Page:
The Cost of Buying a Flat in East London
Early last year, my partner and I were lucky enough to become part of that small, privileged group known as “Millennial homeowners.” We bought a little one-bedroom flat in East London, and though the buying process for us was remarkably smooth, it was by no means cheap. Almost a year to the day since we had our offer accepted, here’s what it’s cost us to buy and live in the flat we now call home.
Buying the flat: £375,000
The flat itself cost us £375K (around $470K according to the exchange rate when we made the purchase). We put down a ten percent deposit, comprising money we’d saved, early inheritance money my partner was given by her mother (specifically for the purposes of us buying a house), and a small amount of money from the U.K. Government as a bonus for the money we put into our Help to Buy ISAs. (An ISA is a tax-free savings or investment account. You fund it with post-tax dollars, but don’t have to pay any tax on interest or other growth — and the government gives you a £50 bonus for every £200 you put in, with a maximum bonus of £3,000.)
Mortgage arrangement fee and broker: £1,498
We went through a broker to get our mortgage arranged, and are very grateful that we did. She and her team were great, and though our salaries comfortably covered the mortgage we needed, it was very reassuring to have someone else ensure that we did all the paperwork correctly and got the best deal.
Legal fees: £1,670
We were lucky to have a family friend act on our behalf, with a small discount from her standard rate — she’s a very experienced conveyancing solicitor and was able to answer our (many!) questions and keep the process moving along. This figure includes all the searches, property registration, and the portion of the ground rent which the seller had already paid. We also paid for a Declaration of Trust, as my partner and I aren’t married — this sets out who owns what share of the property, and what would happen if we were to split up.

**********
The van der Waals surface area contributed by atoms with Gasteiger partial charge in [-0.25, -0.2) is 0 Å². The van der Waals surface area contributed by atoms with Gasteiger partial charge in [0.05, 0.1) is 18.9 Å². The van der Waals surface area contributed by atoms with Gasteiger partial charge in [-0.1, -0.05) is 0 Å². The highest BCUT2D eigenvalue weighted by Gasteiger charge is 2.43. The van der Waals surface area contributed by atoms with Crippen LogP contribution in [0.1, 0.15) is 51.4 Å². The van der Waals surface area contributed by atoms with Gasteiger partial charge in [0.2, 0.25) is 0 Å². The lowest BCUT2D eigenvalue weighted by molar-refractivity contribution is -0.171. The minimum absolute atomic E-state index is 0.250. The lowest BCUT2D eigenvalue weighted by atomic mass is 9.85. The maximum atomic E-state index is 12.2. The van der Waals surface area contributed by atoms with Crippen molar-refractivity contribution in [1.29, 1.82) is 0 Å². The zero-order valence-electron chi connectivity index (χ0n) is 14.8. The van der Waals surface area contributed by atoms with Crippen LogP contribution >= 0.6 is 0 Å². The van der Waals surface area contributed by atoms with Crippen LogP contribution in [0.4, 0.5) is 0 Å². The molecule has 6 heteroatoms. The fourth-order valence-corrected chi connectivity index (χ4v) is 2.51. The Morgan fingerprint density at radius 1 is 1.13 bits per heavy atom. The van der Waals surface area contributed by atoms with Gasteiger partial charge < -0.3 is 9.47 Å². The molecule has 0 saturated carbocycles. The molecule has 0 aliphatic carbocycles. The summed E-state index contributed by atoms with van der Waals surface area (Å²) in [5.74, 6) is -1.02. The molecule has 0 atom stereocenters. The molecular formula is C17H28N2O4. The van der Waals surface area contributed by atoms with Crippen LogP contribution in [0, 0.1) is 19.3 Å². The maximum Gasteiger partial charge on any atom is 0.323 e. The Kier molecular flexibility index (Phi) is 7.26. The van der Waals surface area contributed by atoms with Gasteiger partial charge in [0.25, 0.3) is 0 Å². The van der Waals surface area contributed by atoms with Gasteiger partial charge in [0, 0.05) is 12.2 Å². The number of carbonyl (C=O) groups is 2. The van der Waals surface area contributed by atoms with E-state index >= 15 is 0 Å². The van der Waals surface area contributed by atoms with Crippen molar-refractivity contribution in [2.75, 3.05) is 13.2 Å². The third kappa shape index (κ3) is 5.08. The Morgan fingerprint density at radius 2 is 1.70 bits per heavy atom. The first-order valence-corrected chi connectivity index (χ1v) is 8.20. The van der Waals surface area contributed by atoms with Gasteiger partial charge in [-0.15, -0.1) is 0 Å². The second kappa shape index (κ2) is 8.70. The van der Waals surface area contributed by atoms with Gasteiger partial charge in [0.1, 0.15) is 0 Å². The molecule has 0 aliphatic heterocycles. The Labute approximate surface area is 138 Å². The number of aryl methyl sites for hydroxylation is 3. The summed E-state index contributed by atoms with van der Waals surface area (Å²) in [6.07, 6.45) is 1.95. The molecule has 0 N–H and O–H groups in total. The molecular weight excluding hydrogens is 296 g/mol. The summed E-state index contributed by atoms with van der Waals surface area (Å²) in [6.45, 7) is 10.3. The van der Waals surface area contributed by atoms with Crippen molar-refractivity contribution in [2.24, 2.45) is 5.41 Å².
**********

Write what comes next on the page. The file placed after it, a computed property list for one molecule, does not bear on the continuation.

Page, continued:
We had a HomeBuyer’s Survey done — this is the middle-expensive option of the three standard surveys available, and was suitable for us as our flat is relatively new (about 12 years old). If the HomeBuyer’s Survey had brought up anything of concern, we would have gotten a more extensive survey done and negotiated money off, but thankfully it raised no problems.
Stamp duty: £8,750
Stamp duty is a tax you pay to the government when purchasing a property over a certain value. After the deposit, this is the typically the largest cost involved in buying a place in the U.K. and is calculated as a percentage of the value of the house.
Packing material: £40
We spent about £40 on boxes, bubble wrap, tape, and all that jazz.
Van hire and fuel: £186
My parents had offered to help us move, and it turned out to be cheaper for them to hire a van in their city, drive to us, help us move, and drive it home.
Parking suspension: £83
We arranged for two spaces at the front of our rental property to be suspended for the weekend so we could park the van. It cost us £83; I don’t know how much it cost the two people who didn’t read the large yellow sign about the bay suspension and ended up having their cars towed!
We were planning on doing the cleaning ourselves, but ended up paying professionals to do a far better job in a much shorter time. Definitely money worth spending!
We got our full deposits back from our old landlord, which was a relief, and more than covered the cost of the cleaning.
My partner and I had both in rented accommodation for years, which meant we had almost no furniture. A couple of trips to Ikea later, we had most of what we needed, including a lot of “double duty” furniture (like the sofa bed that also has storage inside it). We also needed various appliances, such as a microwave, vacuum, and iron, and have bought a few other bits and pieces in the last few months now that we’ve lived in the flat and have a better idea of what is and isn’t working for us.